Translations which tend to tend to follow the Massoretic text almost exclusively:

The Complete Jewish Bible, the Tanakh, God’s Word™, the KJV, the NKJV, the NASB, the NIV and Young’s Translation.

Carry the imprimatur, which indicates that this translation is acceptable to the Catholic Church. Catholic Church scholars were involved in the translation and sponsorship of the REB.


The next two distinguishing factors need a preface. The separation of the Bible into chapter and verses was done long after Scripture was actually written; therefore, although we use such separations continually, they are sometimes poorly done. In my opinion, if you have to look carefully at a translation in order to note where one verse ends and another begins, that is superior to a Bible where each verse is carefully laid out, separate from its adjacent verses. The writers of Scripture wrote in a more flowing style, and the flow of their thoughts may extend over several verses—so when the verse separation is emphasized, this logical thought-flow is sometimes lost. Quite obviously, if you use Bible software rather than a physical, carry-in-your-hand Bible, this distinction is less pronounced.

Verse separation is not emphasized (good):

CEV, Rotherham’s Emphasized Bible, NAB, NIV, NJB, NLT (or, The Open Bible), NRSV, REB, the Tanakh, TEV

Separation into verses is emphatic (bad):

The Amplified Bible, KJV, NASB, NKJV

Influenced by charismatics.


Updated or supplanted versions:

ASV, KJV, NEB, RSV, The Living Bible

Successors to above:

NASB, NKJV, REB, NRSV, NLT (or, The Open Bible).

Best footnote content:

Scofield’s KJV, NIV Study Bible

Best formatting of footnotes:

NLT, NIV Study Bible

Worst formatting for footnotes


Very good information on LXX and Dead Sea Scrolls in footnotes


Excellent information on the LXX and Dead Sea Scrolls in footnotes

The Dead Sea Scrolls Bible does contain good information on the Dead Sea Scrolls, and often footnotes alternate readings elsewhere.

Excellent information on LXX, Vulgate, and other ancient versions in footnotes

Rotherham’s The Emphasized Bible

Almost a total lack of footnotes

God’s Word™, Complete Jewish Bible, NAB, NJB, Young’s Literal Translation

Not recommended at all for any reason:

Moffatt’s Translation, the New World Translation (the self-serving Jehovah Witness Bible translation).

Cut to the Chase...

My Recommendations:

For a first Bible, I would suggest either the NASB or the NKJV (if either one is available with Scofield notes, then it comes with an even higher recommendation). The ESV is also an excellent Bible, and free on the internet (I am disappointed that pronomial references to God are not capitalized, however). I believe that everyone should own at least one accurate rendering of Scripture. As a second Bible, I would strongly recommend the NIV Study Bible. Finally, for a third version, I would recommend either God’s Word™ or The Open Bible (the NLT). If your reading level is low, then I strongly recommend the TEV (also known as the Good News Bible). If you do much by way of personal Bible study, you need Scofield’s Notes (which is now available in e-sword).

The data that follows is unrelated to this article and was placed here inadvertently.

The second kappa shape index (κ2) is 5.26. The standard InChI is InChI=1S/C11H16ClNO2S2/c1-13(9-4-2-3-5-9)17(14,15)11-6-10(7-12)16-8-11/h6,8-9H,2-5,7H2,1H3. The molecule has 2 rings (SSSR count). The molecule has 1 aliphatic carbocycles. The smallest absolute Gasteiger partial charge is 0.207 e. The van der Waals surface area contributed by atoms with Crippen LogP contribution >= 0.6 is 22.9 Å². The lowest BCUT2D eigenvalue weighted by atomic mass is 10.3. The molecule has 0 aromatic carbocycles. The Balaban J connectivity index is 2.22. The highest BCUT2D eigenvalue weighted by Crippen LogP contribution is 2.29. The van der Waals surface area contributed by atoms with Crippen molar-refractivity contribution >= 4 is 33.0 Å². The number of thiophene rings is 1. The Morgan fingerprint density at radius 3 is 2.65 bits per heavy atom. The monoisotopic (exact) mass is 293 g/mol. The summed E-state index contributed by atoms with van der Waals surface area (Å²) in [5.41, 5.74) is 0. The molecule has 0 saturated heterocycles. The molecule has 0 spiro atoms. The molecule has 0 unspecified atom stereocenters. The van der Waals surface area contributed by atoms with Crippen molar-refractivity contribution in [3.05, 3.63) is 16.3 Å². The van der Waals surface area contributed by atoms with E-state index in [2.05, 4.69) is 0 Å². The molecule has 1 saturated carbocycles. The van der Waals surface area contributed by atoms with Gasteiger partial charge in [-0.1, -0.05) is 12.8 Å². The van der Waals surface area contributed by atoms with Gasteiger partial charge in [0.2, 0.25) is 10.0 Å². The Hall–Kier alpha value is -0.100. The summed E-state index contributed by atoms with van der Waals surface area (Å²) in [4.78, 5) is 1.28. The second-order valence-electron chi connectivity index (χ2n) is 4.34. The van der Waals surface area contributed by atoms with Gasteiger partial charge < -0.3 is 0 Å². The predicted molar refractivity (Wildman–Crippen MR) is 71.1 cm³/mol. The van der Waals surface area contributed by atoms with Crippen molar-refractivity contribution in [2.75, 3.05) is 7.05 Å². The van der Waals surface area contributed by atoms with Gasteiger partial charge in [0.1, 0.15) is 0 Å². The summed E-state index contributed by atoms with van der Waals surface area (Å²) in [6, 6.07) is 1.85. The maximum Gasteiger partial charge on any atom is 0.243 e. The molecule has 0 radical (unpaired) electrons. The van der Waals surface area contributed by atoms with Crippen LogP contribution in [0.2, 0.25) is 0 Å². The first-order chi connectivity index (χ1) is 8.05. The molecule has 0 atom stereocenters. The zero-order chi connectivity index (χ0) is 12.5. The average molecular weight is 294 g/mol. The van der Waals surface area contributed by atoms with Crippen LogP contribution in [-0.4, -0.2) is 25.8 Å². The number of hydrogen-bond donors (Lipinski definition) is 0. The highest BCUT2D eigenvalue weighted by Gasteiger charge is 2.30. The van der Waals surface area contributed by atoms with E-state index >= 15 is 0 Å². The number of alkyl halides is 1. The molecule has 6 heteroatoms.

Format of Translations

Poetry is distinguished from prose.

CEV, The Complete Jewish Bible, God’s Word™, the James Moffatt Translation, NAB, NASB (barely), NJB, NRSV, The Open Bible (NLT), REB, Rotherham’s Emphasized Bible, TEV, Young’s Literal Translation (again, barely).

Written in true paragraph form.

CEV, The Complete Jewish Bible (barely), God’s Word™, NAB, NJB, NIV (barely), NRSV, The Open Bible (NLT), REB, TEV, Young’s Literal Translation (barely).

Written strictly verse by verse. Each new verse is formatted as a new paragraph.

The Amplified Bible (I have an old version from the 1960's), NASB, NKJV, KJV (wherein, the poetry is not generally distinguishable from prose—it depends a lot upon who packaged the KJV).

Verse numbering is unobtrusive.

The Complete Jewish Bible, CEV, NAB, NIV, NJB, NLT, NRSV, REB, TEV.

Verses are written on along the side rather than interspersing them as the divisions occur.

The Complete Jewish Bible (in the poetry sections only), the James Moffatt Translation, NEB, NKJV (in the poetry sections only), NRSV (in the poetry sections only).

Words not found in the original manuscripts but added to help with the understanding of the verse are distinguished.

God’s Word™, KJV, NASB, NKJV, Young’s Literal Translation.

Two verses are occasionally combined so that a better understanding of the passage can be achieved (that is, you cannot determine where one verse ends and the other begins).

CEV, the James Moffatt Translation, The Open Bible (NLT), TEV (very occasionally).

Verse order is changed with the intention of providing an easier to understand translation.

CEV, the James Moffatt Translation.

In my opinion, poetry should look like poetry and prose should look like prose. Even the proverbs should look different from poetry or prose. Prose should have groups of verses placed together in paragraph form. There is no distinguishing of verses in the original languages, so the idea of combining two or more verses is not a bad idea. The less obtrusive the verse numbering is, the better.

Additional Hebrew Reference Works

Interlinear Hebrew-English Bibles

Owens’ Analytical Key to the Old Testament (it is outstanding as a language aide); the reference numbers refer to the Brown Driver Briggs Lexicon (which itself is a must for anyone who delves into the Hebrew of any Old Testament passage). English translation with it is only fair to good. Zodhiates’ The Complete Word Study Old Testament is also a good interlinear for the Old Testament, with more helps in the back of the Bible (however, the parsing consists of considerably less information than Owen’s work and the reference numbers are Strong’s).

Hebrew Concordances

You must own The Englishman’s Hebrew Concordance of the Old Testament if you have any interest in the exegesis of the Old Testament and understanding of the use of the Hebrew words.

Hebrew Lexicons